Build an integrated public health surveillance system

Contain and Control COVID-19

Nigam Shah and Rusty Hofmann on establishing a robust public health surveillance system

A parable succinctly makes the case for building a robust public health surveillance system. An angler noticed someone drowning and jumped into the river, swam the victim to shore and resuscitated them. Minutes later, the angler saw another person drowning, then another and another. Recognizing that saving so many people one by one was unsustainable, the exhausted angler walked upstream and discovered a broken bridge that was causing people to fall into the water. After the angler fixed the bridge, the drownings stopped.

Stanford Medicine experts Nigam Shah, MBBS, PhD, associate professor of medicine and biomedical data science, and Rusty Hofmann, MD, professor of radiology, have much in common with the angler in the parable. They aim to collect, analyze and interpret data to help in solving public health challenges. Using the latest advances in data science, artificial intelligence, machine learning and other technological breakthroughs, they hope to identify at-risk regions and populations — essentially predicting and preventing the spread of disease. Both Shah and Hofmann have launched projects to proactively respond to the COVID-19 pandemic. Below, Shah and Hofmann discuss how to establish an even more effective public health surveillance system.

What attributes does a public health system need to reach its potential, and how has Stanford Medicine facilitated that?

Shah: On the data side, there are three parts to a robust data-driven public health surveillance system. Part one is monitoring what is happening in our institution and region. At the beginning of the COVID-19 pandemic, Stanford Medicine researchers set up dashboards for our region as well as internal dashboards for the two adjacent counties before they developed their own.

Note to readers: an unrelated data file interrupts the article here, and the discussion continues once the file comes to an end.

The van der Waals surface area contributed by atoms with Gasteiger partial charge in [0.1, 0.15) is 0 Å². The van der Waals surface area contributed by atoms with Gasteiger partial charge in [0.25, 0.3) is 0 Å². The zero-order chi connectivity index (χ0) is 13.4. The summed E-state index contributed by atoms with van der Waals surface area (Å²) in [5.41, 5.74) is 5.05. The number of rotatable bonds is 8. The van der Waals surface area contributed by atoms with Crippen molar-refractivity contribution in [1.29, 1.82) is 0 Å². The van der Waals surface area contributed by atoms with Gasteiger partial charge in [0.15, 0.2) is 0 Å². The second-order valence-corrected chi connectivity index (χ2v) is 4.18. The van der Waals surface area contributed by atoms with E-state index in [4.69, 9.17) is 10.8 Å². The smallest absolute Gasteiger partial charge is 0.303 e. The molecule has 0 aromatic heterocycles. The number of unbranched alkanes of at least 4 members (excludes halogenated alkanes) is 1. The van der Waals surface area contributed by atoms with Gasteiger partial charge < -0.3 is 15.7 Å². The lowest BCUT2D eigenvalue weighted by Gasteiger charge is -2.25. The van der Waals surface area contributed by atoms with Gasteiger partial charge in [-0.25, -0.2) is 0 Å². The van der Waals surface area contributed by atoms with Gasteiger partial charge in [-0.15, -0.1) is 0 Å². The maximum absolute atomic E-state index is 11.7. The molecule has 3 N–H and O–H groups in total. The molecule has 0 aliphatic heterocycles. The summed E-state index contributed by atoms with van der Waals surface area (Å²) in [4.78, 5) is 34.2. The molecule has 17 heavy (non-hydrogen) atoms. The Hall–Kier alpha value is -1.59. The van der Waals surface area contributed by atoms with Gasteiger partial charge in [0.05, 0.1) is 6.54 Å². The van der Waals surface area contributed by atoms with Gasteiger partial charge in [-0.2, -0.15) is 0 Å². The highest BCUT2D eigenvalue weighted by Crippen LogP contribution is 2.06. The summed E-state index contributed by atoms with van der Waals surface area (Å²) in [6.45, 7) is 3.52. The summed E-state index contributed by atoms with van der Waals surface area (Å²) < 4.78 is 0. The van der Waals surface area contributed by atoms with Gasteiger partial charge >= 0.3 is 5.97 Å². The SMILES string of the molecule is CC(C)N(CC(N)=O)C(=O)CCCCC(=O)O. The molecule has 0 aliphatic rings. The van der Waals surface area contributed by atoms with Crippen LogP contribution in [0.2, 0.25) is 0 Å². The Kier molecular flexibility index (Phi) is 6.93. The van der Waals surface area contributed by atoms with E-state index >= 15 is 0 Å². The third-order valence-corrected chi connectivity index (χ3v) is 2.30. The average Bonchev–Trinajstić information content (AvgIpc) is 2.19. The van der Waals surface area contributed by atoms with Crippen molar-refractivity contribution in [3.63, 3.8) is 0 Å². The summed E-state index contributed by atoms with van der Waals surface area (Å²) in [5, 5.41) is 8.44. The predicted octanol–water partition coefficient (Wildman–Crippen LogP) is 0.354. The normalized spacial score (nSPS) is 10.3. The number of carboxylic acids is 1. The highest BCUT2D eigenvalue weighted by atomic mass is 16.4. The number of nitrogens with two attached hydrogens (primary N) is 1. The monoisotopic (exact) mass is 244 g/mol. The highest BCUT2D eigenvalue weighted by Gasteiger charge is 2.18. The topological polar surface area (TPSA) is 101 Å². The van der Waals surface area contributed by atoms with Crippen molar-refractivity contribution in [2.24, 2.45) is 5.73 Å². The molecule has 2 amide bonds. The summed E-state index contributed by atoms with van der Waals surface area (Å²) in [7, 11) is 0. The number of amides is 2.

Part two is responding based on the information gleaned from the monitoring. And there are two essential response mechanisms. One is providing situational awareness in the form of a daily update, then making forecasts about what will happen tomorrow and the following week. We developed mechanisms for that pretty well.

The third step is enablement, setting up data so that public health researchers can start using what is collected for surveillance and research. This might take the form of provisioning our own data as well as creating consortia that would get us access to regional data. So, if we’re building a data-driven public health surveillance system, it needs to have these three functionalities: monitor, respond and enable.

Before the pandemic, what challenges has Stanford Medicine faced related to public health surveillance?

Shah: In the United States, public health surveillance varies drastically county by county and state by state. One reason for that is that regulation around public health surveillance gets set at the state level, but the mechanism of compliance gets set at the county level. Health systems are required to comply with all of those regulations — both the what and the how. So, for example, if Stanford sees patients from nine Bay Area counties, each of those nine can have a different way by which we have to report a reportable condition to them. Some will require a paper form. Some a fax. Some an electronic case reporting system via Digital Bridge, and so on.